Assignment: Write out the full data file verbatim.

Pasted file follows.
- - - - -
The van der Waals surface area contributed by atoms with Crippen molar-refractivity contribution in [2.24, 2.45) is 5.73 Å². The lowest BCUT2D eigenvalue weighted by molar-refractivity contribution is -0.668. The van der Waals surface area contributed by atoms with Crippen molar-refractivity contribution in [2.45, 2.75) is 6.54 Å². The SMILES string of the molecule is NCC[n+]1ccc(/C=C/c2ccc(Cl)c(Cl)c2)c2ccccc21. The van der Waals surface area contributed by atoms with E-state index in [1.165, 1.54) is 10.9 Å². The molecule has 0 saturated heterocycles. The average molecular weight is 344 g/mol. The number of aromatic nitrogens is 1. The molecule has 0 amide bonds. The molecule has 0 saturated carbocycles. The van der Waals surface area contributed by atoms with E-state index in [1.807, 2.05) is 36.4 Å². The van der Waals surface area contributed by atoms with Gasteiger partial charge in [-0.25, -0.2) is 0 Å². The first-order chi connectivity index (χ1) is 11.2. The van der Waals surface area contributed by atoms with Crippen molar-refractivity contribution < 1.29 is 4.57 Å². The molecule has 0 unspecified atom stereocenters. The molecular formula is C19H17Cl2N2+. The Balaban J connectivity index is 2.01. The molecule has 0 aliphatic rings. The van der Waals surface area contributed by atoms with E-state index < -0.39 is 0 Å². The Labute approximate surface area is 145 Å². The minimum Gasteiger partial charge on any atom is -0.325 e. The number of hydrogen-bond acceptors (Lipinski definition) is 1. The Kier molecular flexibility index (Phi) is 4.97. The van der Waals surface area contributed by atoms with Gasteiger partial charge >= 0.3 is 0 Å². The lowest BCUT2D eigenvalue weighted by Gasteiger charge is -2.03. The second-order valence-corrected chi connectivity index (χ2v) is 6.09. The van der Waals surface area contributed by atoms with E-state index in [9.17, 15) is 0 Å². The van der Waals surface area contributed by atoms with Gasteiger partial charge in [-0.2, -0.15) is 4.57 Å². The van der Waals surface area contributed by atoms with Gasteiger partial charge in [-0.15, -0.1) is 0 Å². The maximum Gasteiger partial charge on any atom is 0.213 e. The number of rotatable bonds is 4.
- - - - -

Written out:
The van der Waals surface area contributed by atoms with Crippen molar-refractivity contribution in [2.24, 2.45) is 5.73 Å². The lowest BCUT2D eigenvalue weighted by molar-refractivity contribution is -0.668. The van der Waals surface area contributed by atoms with Crippen molar-refractivity contribution in [2.45, 2.75) is 6.54 Å². The SMILES string of the molecule is NCC[n+]1ccc(/C=C/c2ccc(Cl)c(Cl)c2)c2ccccc21. The van der Waals surface area contributed by atoms with E-state index in [1.165, 1.54) is 10.9 Å². The molecule has 0 saturated heterocycles. The average molecular weight is 344 g/mol. The number of aromatic nitrogens is 1. The molecule has 0 amide bonds. The molecule has 0 saturated carbocycles. The van der Waals surface area contributed by atoms with E-state index in [1.807, 2.05) is 36.4 Å². The van der Waals surface area contributed by atoms with Gasteiger partial charge in [-0.25, -0.2) is 0 Å². The first-order chi connectivity index (χ1) is 11.2. The van der Waals surface area contributed by atoms with Crippen molar-refractivity contribution < 1.29 is 4.57 Å². The molecule has 0 unspecified atom stereocenters. The molecular formula is C19H17Cl2N2+. The Balaban J connectivity index is 2.01. The molecule has 0 aliphatic rings. The van der Waals surface area contributed by atoms with E-state index < -0.39 is 0 Å². The Labute approximate surface area is 145 Å². The minimum Gasteiger partial charge on any atom is -0.325 e. The number of hydrogen-bond acceptors (Lipinski definition) is 1. The Kier molecular flexibility index (Phi) is 4.97. The van der Waals surface area contributed by atoms with Gasteiger partial charge >= 0.3 is 0 Å². The lowest BCUT2D eigenvalue weighted by Gasteiger charge is -2.03. The second-order valence-corrected chi connectivity index (χ2v) is 6.09. The van der Waals surface area contributed by atoms with E-state index in [9.17, 15) is 0 Å². The van der Waals surface area contributed by atoms with Gasteiger partial charge in [-0.2, -0.15) is 4.57 Å². The van der Waals surface area contributed by atoms with Gasteiger partial charge in [-0.15, -0.1) is 0 Å². The maximum Gasteiger partial charge on any atom is 0.213 e. The number of rotatable bonds is 4.